What About Derivatives, Mr. President


President Obama continued his populous screed on Thursday — as a reaction to Tuesday’s Republican senatorial election win by Scott Brown — by further hamstringing Wall Street essentially taking another cup away but still leaving the punch bowl.

The administration announced that financial firms could no longer reap huge profits from hedge funds and private equity ownership while socializing its loses through bank bailouts.

This week’s action combined with the bankers’ tax provision offered up two weeks ago shows the White House does not have a firm grasp on what created this two year Great Recession.


American Insurance Guaranty, Fannie Mae and Freddie Mac did not take put the global economy on life support by making bad investments in hedge funds. Bear Stearns, Lehman Bros. and other financial firms had huge off-balance sheet investments in over the counter derivative bets through collateralized debt obligations and other toxic paper, which began exploding in spring 2008 after the Bear Stearns imploded.

AIG’s $183 billion Uncle Sam bailout along with the Treasury’s $100+ billion dollar propping up of Fannie and Freddie were not result of owning failed private equity funds.

And yet the Obama administration fails to address the 800-pound gorilla in the room, despite hearing testimony from several of the chief executives of the Wall Street banks earlier this month in front of the Financial Crisis Inquiry Commission.

As Goldman Sachs’ chief Lloyd Blankfein testified to a query by commission member Brooksley Born, on the role of derivatives said, “Aspects of the over-the-counter derivative market were a very, very big concern and a big worry, so much so that a lot of institutions — all of the institutions here, I believe — were working very, very hard to make sure that things would settle and that things would clear.”

Born — the former United States Commodities Futures Trading Commission chairperson during the Clinton administration — tried during her tenure to bring transparency to the OTC derivative market only to be thwarted by then Fed chief Alan Greenspan, then Treasury Secretary Bob Rubin, who single-handedly dismantled Glass-Steagall and Larry Summers who is now White House Senior Economic Advisor.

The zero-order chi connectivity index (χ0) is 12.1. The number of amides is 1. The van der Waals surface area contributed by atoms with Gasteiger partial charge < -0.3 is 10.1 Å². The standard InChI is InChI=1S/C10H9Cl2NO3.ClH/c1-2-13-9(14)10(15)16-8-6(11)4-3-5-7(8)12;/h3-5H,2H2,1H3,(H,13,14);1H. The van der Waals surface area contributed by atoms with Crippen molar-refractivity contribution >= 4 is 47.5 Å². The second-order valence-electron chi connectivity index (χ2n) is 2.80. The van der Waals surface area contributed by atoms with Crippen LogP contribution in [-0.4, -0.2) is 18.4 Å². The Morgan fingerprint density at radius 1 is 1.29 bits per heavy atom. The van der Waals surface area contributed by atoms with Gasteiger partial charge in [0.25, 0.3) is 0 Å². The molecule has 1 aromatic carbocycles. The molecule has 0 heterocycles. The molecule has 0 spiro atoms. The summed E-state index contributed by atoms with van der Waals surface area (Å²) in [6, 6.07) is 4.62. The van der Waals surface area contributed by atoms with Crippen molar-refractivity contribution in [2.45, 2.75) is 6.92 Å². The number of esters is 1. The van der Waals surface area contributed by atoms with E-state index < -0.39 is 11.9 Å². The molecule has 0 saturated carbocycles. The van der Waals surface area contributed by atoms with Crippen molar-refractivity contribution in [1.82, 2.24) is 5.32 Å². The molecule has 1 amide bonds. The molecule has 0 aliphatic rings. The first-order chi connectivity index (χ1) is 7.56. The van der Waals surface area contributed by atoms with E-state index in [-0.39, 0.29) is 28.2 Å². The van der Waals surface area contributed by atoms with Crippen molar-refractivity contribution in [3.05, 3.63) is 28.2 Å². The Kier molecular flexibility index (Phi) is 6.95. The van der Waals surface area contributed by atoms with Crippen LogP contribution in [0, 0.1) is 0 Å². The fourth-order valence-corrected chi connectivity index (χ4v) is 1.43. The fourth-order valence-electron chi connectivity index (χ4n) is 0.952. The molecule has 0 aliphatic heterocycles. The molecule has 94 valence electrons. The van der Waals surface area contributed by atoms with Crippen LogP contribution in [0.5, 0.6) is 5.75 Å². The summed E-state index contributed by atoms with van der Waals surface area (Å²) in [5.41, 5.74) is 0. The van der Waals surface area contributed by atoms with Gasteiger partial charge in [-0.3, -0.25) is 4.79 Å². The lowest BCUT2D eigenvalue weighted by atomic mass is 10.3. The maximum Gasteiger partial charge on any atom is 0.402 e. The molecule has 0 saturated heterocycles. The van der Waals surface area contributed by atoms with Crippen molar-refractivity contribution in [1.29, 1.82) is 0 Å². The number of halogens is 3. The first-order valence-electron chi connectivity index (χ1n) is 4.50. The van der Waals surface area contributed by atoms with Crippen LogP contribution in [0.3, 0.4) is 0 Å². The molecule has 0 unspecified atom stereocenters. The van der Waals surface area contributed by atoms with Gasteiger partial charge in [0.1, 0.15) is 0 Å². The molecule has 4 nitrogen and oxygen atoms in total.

The back-door bailout of the banks by AIG was not over its prop-desk trading losses, but the toxic credit derivatives its London office wrote as insurance for subprime loans.

“Looking at prop trading as something that brought us to the brink in 2008 might be right directionally, but it seems pretty plainly wrong headed to me if it is the specific focus of these proposals,” said Jamie Selway, managing director at White Cap Trading

Selway said the real problem is the government’s “too big to fail” policies that have propped up failing banks. “This needs to be fixed,” he said. “It landed us in the soup because of the bailouts. We cannot continue to have a level of risk taking that is supported by a government safety net. It is not going to work.”

Meanwhile stocks have sold off over 4 percent since the administration’s announcement. “It is clear to us that the market is not overreacting,” said Meredith Whitney, founder of Meredith Whitney Advisory Group. “The possibility of this proposal going the distance is high.”


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